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Partner – Frontegg – expanded (cat = Security)
announcement - icon User management is very complex, when implemented properly. No surprise here.

Not having to roll all of that out manually, but instead integrating a mature, fully-fledged solution - yeah, that makes a lot of sense.
That's basically what Frontegg is - User Management for your application. It's focused on making your app scalable, secure and enjoyable for your users.
From signup to authentication, it supports simple scenarios all the way to complex and custom application logic.

Have a look:

>> Elegant User Management, Tailor-made for B2B SaaS

Partner – Frontegg – expanded (cat = Spring Security)
announcement - icon User management is very complex, when implemented properly. No surprise here.

Not having to roll all of that out manually, but instead integrating a mature, fully-fledged solution - yeah, that makes a lot of sense.
That's basically what Frontegg is - User Management for your application. It's focused on making your app scalable, secure and enjoyable for your users.
From signup to authentication, it supports simple scenarios all the way to complex and custom application logic.

Have a look:

>> Elegant User Management, Tailor-made for B2B SaaS

NPI – Spring Top – Temp – Non-Geo (Lightrun)

Get started with Spring 5 and Spring Boot 2, through the reference Learn Spring course:

>> LEARN SPRING
NPI – Lightrun – Spring (partner)

We rely on other people’s code in our own work. Every day. It might be the language you’re writing in, the framework you’re building on, or some esoteric piece of software that does one thing so well you never found the need to implement it yourself.

The problem is, of course, when things fall apart in production - debugging the implementation of a 3rd party library you have no intimate knowledge of is, to say the least, tricky. It’s difficult to understand what talks to what and, specifically, which part of the underlying library is at fault.

Lightrun is a new kind of debugger.

It's one geared specifically towards real-life production environments. Using Lightrun, you can drill down into running applications, including 3rd party dependencies, with real-time logs, snapshots, and metrics. No hotfixes, redeployments, or restarts required.

Learn more in this quick, 5-minute Lightrun tutorial:

>> The Essential List of Spring Boot Annotations and Their Use Cases

1. Introduction

In this quick tutorial, we're going to learn about the differences between the @Component, @Repository, and @Service annotations in the Spring Framework.

Further reading:

Guide to Spring @Autowired

A guide to the most commonest usage of Springs @Autowired annotation and qualifiers

The Spring @Qualifier Annotation

@Autowired alone isn't sometimes enough to disambiguate dependencies. You can wire more exactly using the @Qualifier annotation. @Primary can also help.

2. Spring Annotations

In most typical applications, we have distinct layers like data access, presentation, service, business, etc.

Additionally, in each layer we have various beans. To detect these beans automatically, Spring uses classpath scanning annotations.

Then it registers each bean in the ApplicationContext.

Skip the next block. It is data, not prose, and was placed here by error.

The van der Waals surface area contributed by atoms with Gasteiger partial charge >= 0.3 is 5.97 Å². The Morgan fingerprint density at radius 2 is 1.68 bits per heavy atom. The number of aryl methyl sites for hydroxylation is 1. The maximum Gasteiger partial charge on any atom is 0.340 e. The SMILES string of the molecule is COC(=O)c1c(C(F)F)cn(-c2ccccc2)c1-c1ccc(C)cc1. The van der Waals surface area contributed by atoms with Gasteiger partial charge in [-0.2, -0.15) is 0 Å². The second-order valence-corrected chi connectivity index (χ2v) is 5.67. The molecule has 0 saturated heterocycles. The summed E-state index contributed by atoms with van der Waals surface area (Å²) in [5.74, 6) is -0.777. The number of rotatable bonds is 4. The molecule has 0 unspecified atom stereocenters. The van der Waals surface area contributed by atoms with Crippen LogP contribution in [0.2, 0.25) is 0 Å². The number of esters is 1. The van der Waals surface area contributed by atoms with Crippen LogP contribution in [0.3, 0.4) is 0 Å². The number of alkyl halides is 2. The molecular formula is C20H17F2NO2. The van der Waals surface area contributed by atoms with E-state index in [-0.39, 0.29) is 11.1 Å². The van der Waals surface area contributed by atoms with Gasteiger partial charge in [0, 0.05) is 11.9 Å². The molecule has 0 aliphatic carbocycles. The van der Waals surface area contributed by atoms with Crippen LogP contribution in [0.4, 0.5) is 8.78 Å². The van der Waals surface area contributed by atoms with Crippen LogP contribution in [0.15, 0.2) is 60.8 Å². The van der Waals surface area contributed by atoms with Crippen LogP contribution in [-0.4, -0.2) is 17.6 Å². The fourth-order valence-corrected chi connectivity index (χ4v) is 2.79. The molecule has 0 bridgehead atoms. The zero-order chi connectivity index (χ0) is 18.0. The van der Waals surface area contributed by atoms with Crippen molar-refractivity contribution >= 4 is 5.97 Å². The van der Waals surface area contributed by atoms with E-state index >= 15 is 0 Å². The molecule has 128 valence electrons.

Here's a quick overview of a few of these annotations:

  • @Component is a generic stereotype for any Spring-managed component.
  • @Service annotates classes at the service layer.
  • @Repository annotates classes at the persistence layer, which will act as a database repository.

We already have an extended article about these annotations, so we'll keep the focus here to the differences between them.

3. What's Different?

The major difference between these stereotypes is that they are used for different classifications. When we annotate a class for auto-detection, we should use the respective stereotype.

Now let's go through them in more detail.

3.1. @Component

We can use @Component across the application to mark the beans as Spring's managed components. Spring will only pick up and register beans with @Component, and doesn't look for @Service and @Repository in general.

They are registered in ApplicationContext because they are annotated with @Component:

@Component
public @interface Service {
}
@Component
public @interface Repository {
}

@Service and @Repository are special cases of @Component. They are technically the same, but we use them for the different purposes.

3.2. @Repository

@Repository’s job is to catch persistence-specific exceptions and re-throw them as one of Spring’s unified unchecked exceptions.

For this, Spring provides PersistenceExceptionTranslationPostProcessor, which we are required to add in our application context (already included if we're using Spring Boot):

<bean class=
  "org.springframework.dao.annotation.PersistenceExceptionTranslationPostProcessor"/>

This bean post processor adds an advisor to any bean that’s annotated with @Repository.

3.3. @Service

We mark beans with @Service to indicate that they're holding the business logic. Besides being used in the service layer, there isn't any other special use for this annotation.

4. Conclusion

In this article, we learned about the differences between the @Component, @Repository, and @Service annotations. We examined each annotation separately to understand their areas of use.

In conclusion, it's always a good idea to choose the annotation based on their layer conventions.

Spring bottom

Get started with Spring 5 and Spring Boot 2, through the Learn Spring course:

>> THE COURSE
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